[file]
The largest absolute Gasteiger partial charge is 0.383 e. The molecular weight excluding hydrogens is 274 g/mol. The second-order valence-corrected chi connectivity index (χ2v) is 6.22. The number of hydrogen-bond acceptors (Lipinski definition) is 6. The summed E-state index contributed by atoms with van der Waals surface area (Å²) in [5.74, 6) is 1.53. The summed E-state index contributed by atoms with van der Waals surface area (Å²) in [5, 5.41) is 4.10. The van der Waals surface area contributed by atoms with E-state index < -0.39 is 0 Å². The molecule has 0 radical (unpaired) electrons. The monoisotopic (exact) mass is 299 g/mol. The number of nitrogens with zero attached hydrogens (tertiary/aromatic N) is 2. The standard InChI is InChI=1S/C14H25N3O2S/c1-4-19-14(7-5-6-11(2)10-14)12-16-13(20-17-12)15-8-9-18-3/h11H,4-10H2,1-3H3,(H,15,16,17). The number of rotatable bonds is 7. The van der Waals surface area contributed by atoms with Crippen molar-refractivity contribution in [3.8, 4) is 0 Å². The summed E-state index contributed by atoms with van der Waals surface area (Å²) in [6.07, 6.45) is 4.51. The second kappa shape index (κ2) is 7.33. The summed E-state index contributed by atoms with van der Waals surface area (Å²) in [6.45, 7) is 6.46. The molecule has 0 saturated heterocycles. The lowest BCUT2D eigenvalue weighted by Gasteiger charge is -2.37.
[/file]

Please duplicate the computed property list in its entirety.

The largest absolute Gasteiger partial charge is 0.383 e. The molecular weight excluding hydrogens is 274 g/mol. The second-order valence-corrected chi connectivity index (χ2v) is 6.22. The number of hydrogen-bond acceptors (Lipinski definition) is 6. The summed E-state index contributed by atoms with van der Waals surface area (Å²) in [5.74, 6) is 1.53. The summed E-state index contributed by atoms with van der Waals surface area (Å²) in [5, 5.41) is 4.10. The van der Waals surface area contributed by atoms with E-state index < -0.39 is 0 Å². The molecule has 0 radical (unpaired) electrons. The monoisotopic (exact) mass is 299 g/mol. The number of nitrogens with zero attached hydrogens (tertiary/aromatic N) is 2. The standard InChI is InChI=1S/C14H25N3O2S/c1-4-19-14(7-5-6-11(2)10-14)12-16-13(20-17-12)15-8-9-18-3/h11H,4-10H2,1-3H3,(H,15,16,17). The number of rotatable bonds is 7. The van der Waals surface area contributed by atoms with Crippen molar-refractivity contribution in [3.8, 4) is 0 Å². The summed E-state index contributed by atoms with van der Waals surface area (Å²) in [6.07, 6.45) is 4.51. The second kappa shape index (κ2) is 7.33. The summed E-state index contributed by atoms with van der Waals surface area (Å²) in [6.45, 7) is 6.46. The molecule has 0 saturated heterocycles. The lowest BCUT2D eigenvalue weighted by Gasteiger charge is -2.37.